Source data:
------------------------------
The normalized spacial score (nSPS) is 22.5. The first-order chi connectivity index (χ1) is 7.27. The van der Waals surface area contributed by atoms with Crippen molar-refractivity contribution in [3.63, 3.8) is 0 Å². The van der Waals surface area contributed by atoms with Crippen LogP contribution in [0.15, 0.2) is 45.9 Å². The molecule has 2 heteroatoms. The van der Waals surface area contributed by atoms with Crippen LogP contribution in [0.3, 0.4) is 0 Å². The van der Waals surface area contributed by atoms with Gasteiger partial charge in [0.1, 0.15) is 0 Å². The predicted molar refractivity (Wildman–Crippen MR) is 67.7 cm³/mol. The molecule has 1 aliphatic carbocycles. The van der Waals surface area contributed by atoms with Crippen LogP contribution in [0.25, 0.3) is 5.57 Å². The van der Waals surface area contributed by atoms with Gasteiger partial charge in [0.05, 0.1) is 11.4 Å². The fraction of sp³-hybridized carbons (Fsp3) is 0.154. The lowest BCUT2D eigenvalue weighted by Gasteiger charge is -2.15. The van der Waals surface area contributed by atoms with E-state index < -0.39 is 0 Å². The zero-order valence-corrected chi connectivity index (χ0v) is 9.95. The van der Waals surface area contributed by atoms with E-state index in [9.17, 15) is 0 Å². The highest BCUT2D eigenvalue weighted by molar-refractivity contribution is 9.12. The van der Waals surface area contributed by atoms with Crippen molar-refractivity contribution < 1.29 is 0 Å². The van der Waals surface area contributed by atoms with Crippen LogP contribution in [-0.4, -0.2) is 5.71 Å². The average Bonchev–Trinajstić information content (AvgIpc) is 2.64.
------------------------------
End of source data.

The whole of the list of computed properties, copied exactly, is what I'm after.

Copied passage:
The normalized spacial score (nSPS) is 22.5. The first-order chi connectivity index (χ1) is 7.27. The van der Waals surface area contributed by atoms with Crippen molar-refractivity contribution in [3.63, 3.8) is 0 Å². The van der Waals surface area contributed by atoms with Crippen LogP contribution in [0.15, 0.2) is 45.9 Å². The molecule has 2 heteroatoms. The van der Waals surface area contributed by atoms with Crippen LogP contribution in [0.3, 0.4) is 0 Å². The van der Waals surface area contributed by atoms with Gasteiger partial charge in [0.1, 0.15) is 0 Å². The predicted molar refractivity (Wildman–Crippen MR) is 67.7 cm³/mol. The molecule has 1 aliphatic carbocycles. The van der Waals surface area contributed by atoms with Crippen LogP contribution in [0.25, 0.3) is 5.57 Å². The van der Waals surface area contributed by atoms with Gasteiger partial charge in [0.05, 0.1) is 11.4 Å². The fraction of sp³-hybridized carbons (Fsp3) is 0.154. The lowest BCUT2D eigenvalue weighted by Gasteiger charge is -2.15. The van der Waals surface area contributed by atoms with E-state index < -0.39 is 0 Å². The zero-order valence-corrected chi connectivity index (χ0v) is 9.95. The van der Waals surface area contributed by atoms with E-state index in [9.17, 15) is 0 Å². The highest BCUT2D eigenvalue weighted by molar-refractivity contribution is 9.12. The van der Waals surface area contributed by atoms with Crippen molar-refractivity contribution < 1.29 is 0 Å². The van der Waals surface area contributed by atoms with Crippen LogP contribution in [-0.4, -0.2) is 5.71 Å². The average Bonchev–Trinajstić information content (AvgIpc) is 2.64.